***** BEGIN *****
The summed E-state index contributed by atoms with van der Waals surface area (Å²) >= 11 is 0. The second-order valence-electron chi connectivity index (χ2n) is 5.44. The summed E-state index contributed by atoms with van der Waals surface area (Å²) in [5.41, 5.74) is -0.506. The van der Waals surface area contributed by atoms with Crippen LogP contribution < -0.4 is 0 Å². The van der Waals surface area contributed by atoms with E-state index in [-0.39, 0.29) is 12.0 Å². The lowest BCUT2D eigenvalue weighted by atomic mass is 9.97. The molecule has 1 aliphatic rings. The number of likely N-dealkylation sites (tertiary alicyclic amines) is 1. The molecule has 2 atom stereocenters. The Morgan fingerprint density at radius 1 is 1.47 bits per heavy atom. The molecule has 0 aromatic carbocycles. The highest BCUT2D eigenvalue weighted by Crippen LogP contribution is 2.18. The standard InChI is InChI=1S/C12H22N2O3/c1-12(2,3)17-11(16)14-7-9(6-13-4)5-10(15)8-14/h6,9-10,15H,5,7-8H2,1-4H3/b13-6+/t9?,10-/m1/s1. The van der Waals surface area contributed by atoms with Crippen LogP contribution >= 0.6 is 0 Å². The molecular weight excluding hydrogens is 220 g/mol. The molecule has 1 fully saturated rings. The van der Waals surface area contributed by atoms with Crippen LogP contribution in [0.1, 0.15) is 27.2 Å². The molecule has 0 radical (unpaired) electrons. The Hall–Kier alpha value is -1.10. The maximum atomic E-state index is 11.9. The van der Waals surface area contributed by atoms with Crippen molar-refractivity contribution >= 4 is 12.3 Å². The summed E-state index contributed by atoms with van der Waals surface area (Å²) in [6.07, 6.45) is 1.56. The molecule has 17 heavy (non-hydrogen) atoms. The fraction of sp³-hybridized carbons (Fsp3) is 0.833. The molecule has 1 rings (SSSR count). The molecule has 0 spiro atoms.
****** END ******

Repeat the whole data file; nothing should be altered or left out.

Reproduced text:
The summed E-state index contributed by atoms with van der Waals surface area (Å²) >= 11 is 0. The second-order valence-electron chi connectivity index (χ2n) is 5.44. The summed E-state index contributed by atoms with van der Waals surface area (Å²) in [5.41, 5.74) is -0.506. The van der Waals surface area contributed by atoms with Crippen LogP contribution < -0.4 is 0 Å². The van der Waals surface area contributed by atoms with E-state index in [-0.39, 0.29) is 12.0 Å². The lowest BCUT2D eigenvalue weighted by atomic mass is 9.97. The molecule has 1 aliphatic rings. The number of likely N-dealkylation sites (tertiary alicyclic amines) is 1. The molecule has 2 atom stereocenters. The Morgan fingerprint density at radius 1 is 1.47 bits per heavy atom. The molecule has 0 aromatic carbocycles. The highest BCUT2D eigenvalue weighted by Crippen LogP contribution is 2.18. The standard InChI is InChI=1S/C12H22N2O3/c1-12(2,3)17-11(16)14-7-9(6-13-4)5-10(15)8-14/h6,9-10,15H,5,7-8H2,1-4H3/b13-6+/t9?,10-/m1/s1. The van der Waals surface area contributed by atoms with Crippen LogP contribution >= 0.6 is 0 Å². The molecular weight excluding hydrogens is 220 g/mol. The molecule has 1 fully saturated rings. The van der Waals surface area contributed by atoms with Crippen LogP contribution in [0.1, 0.15) is 27.2 Å². The molecule has 0 radical (unpaired) electrons. The Hall–Kier alpha value is -1.10. The maximum atomic E-state index is 11.9. The van der Waals surface area contributed by atoms with Crippen molar-refractivity contribution >= 4 is 12.3 Å². The summed E-state index contributed by atoms with van der Waals surface area (Å²) in [6.07, 6.45) is 1.56. The molecule has 17 heavy (non-hydrogen) atoms. The fraction of sp³-hybridized carbons (Fsp3) is 0.833. The molecule has 1 rings (SSSR count). The molecule has 0 spiro atoms.